One of the hallmarks of Sony phones has always been the quantity of bundled apps. That’s the case here. In some cases, Sony is pushing its own services which you might choose to ignore, like Music Unlimited, Wisepilot, Sony Select, PlayNow, TrackID. Take them or leave them, we found the bundled most things into a folder to keep them out of the way.

There are tweaks to things like the calendar and contacts, which once filled with content don’t really add anything over the stock Android Jelly Bean options, accept for perhaps visual tweaks. There’s the obligatory link from contact’s profiles through to social networks if you’re connected together, with Sony leveraging Facebook and Twitter in most aspects of the handset to link things up.

That said, Android is natively very savvy at sharing, so the benefit is really that things like photos from Facebook flow into your connected photo albums, if you want. Its in the media apps - photos, movies and music - that Sony has made a number of tweaks. Timescape and Mediascape, thankfully, seem to have taken app retirement.

Photos, movies and music

The Album has had a heavy makeover from the stock Gallery app, as we’ve seen on Sony Mobile devices before. It’s divided into two areas, Pictures and My albums. Pictures are arranged by date, My albums breaks things down into folders for photos on your device, as well as rolling-in those online albums from PlayMemories, Facebook or Picasa.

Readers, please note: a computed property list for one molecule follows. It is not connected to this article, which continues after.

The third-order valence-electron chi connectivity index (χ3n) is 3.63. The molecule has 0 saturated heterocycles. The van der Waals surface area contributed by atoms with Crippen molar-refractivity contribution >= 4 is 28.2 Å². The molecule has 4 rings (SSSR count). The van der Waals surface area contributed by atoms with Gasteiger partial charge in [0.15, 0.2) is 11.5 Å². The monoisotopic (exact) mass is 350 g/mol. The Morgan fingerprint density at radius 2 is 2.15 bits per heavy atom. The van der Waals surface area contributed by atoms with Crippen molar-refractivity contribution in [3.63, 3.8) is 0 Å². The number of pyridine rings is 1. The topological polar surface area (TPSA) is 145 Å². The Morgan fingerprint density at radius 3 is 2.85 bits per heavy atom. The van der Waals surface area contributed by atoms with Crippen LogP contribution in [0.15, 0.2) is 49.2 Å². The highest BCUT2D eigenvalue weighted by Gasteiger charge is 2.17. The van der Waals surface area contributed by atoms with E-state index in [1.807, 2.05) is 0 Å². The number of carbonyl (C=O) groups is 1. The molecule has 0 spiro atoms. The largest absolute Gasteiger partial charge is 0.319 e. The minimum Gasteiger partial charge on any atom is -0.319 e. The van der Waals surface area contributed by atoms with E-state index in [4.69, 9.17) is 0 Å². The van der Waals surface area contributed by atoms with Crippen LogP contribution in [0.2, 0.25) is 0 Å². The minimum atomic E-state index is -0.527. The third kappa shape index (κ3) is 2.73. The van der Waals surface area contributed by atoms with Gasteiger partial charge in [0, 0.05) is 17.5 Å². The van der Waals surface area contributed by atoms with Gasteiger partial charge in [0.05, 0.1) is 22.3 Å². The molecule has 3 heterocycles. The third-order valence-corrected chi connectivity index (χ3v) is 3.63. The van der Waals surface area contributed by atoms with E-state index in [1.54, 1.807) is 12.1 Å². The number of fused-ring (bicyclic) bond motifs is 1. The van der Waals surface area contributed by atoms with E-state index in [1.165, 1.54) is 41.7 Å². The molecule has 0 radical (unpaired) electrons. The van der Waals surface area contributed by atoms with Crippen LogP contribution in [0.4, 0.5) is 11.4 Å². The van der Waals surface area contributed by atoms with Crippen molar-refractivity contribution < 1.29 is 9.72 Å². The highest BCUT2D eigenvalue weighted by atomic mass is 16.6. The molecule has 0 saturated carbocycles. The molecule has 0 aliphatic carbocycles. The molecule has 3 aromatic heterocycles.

You can also see where you’ve been snapping, as the albums will place your photos on the globe, thanks to geotagging. The Albums offer pinch zooming, so you can change the size of the thumbnails, which we like.

 

The Movies app also gives you a moving preview of the film you’ve been watching, which is a nice touch, although we found that videos we shot on the phone didn’t appear in the movies app. Videos we sideloaded did, however, as well as incorporating Video Unlimited, Sony’s own service. Streaming is also accessible through the Movies app for playing network content on another device.